Anyways, this Essena-character realized, after wasting four years of building her fake-empire on social media, that she was more miserable than ever and that this obsession with likes and followers was toxic to her REAL life. She took down all her social media accounts, but did create a web page for spreading the word about how twisted this industry is. She re-posted pictures from her famous instagram with edited captions about the events that were actually taking place when the pictures were taken. I think this is a brilliant idea and exploits how it actually works - we all know that, let's say, a young girl with a lot of followers who posts a bikini picture with her butt/boobs being the obvious point of focus in the picture, is probably doing it to promote the bikini brand and getting paid for it AND for the validation - the comments, the likes, the attention. But we don't really think twice, we think she's pretty and wouldn't mind that body being what we see in the mirror, and we keep on scrolling thinking that it's okay and completely normal. We talk about creating healthier body images, loving our bodies and stop making such a big deal about appearance/bodies but I'd say it's worse than ever these days. Seems like such an old subject to write about media promoting unhealthy body images but the fact that we're getting absolutely nowhere makes me feel like we still need to write about it? These bodies, these people, these beautiful girls/boys are nowadays not only unattainable, photoshopped pictures in magazines BUT "real people" on social media whose lives we can follow - they exist, they are flawless, it's real and should therefore be attainable. Yet we sit there thinking that our lives will never be as glamorous, as beautiful and we will never be as happy/pretty. Cause they always look so happy right? Just casually floating around snapping pictures as they go and sharing their perfect life with the world.
The scariest part is that there are thousands of people doing exactly this on social media right now and companies are making loads of money off of it. So are the people creating this illusion. So, what I did tonight is that I went on my instagram, unfollowed all the accounts without substance - accounts that were based on physical appearance and actually sometimes made me feel body-conscious. I URGE YOU to do the same - please unfollow these accounts contributing to this nonsense. Do not support making money out of other people's insecurities, which is what these companies are doing; the likes are a reflection of people thoughts about not being good enough and striving to be picture-perfect. Do not support beautiful teenagers WASTING a substantial part of their life devoted to looking pretty online. Do not support this glamourized, sparkly, beautiful but totally fake idea of real life - this is nothing like reality. Not quite ready to give up social media, but if you feel like doing that please just go for it. Social media can be used as a powerful tool for spreading awareness about important things and serving as inspiration in a positive way - whether it's art, fashion, music, health, whatever. You might think your "follow" and your "like" won't make a difference anyway but it DOES - this whole sick and twisted side of the industry is alive because of the people actively or passively supporting it.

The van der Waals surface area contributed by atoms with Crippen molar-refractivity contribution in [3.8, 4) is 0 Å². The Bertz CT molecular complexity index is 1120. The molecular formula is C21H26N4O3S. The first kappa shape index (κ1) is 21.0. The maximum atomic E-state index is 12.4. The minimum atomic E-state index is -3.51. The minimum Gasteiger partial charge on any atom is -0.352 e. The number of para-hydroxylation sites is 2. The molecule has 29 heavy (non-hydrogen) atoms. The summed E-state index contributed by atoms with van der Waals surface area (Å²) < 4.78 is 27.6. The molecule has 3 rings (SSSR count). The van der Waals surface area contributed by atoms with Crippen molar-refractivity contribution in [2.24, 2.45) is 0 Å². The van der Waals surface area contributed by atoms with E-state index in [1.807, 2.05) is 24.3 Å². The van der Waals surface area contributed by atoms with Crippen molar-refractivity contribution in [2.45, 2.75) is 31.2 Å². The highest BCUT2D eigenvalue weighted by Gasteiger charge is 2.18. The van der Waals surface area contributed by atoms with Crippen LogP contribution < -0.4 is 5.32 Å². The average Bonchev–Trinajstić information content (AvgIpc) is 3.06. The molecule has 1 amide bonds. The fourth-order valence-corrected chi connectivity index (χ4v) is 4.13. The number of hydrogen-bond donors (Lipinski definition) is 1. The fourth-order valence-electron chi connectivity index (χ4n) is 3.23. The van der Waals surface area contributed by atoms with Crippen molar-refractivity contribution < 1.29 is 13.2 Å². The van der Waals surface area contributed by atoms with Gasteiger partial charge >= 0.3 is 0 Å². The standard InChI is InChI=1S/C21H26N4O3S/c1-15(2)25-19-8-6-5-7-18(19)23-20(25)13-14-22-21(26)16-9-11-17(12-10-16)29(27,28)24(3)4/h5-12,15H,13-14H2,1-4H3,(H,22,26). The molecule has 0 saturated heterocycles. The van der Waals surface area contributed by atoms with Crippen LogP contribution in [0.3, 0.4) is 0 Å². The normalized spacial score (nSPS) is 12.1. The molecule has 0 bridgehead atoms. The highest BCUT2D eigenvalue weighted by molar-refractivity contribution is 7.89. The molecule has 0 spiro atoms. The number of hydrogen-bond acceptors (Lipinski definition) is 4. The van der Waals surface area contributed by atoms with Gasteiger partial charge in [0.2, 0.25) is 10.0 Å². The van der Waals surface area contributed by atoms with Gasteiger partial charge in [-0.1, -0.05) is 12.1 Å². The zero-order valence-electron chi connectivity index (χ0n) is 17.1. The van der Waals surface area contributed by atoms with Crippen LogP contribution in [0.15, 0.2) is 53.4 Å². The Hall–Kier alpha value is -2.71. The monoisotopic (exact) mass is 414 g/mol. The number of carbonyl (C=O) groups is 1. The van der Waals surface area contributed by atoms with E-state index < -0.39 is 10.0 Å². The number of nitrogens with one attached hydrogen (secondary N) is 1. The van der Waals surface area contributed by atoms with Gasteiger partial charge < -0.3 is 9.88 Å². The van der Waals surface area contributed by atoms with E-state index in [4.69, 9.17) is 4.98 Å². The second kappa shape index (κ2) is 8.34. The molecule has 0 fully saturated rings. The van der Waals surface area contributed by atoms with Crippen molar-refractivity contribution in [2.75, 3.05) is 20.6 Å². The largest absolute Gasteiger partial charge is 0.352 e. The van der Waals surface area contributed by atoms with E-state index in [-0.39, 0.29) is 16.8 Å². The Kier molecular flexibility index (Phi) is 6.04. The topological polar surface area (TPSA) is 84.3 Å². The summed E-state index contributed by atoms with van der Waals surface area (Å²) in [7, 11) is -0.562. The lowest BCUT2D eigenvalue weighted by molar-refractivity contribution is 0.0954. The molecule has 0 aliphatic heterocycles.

(And please FFS - stop using #goals, it makes me sick and utterly annoyed. It's a fucking picture. Being insta-famous is like being rich in monopoly. Yeah, totally #goals. PS. I do use the hashtag sometimes in a sarcastic, inside-joke way. It's hilarious, but only when used ironically.)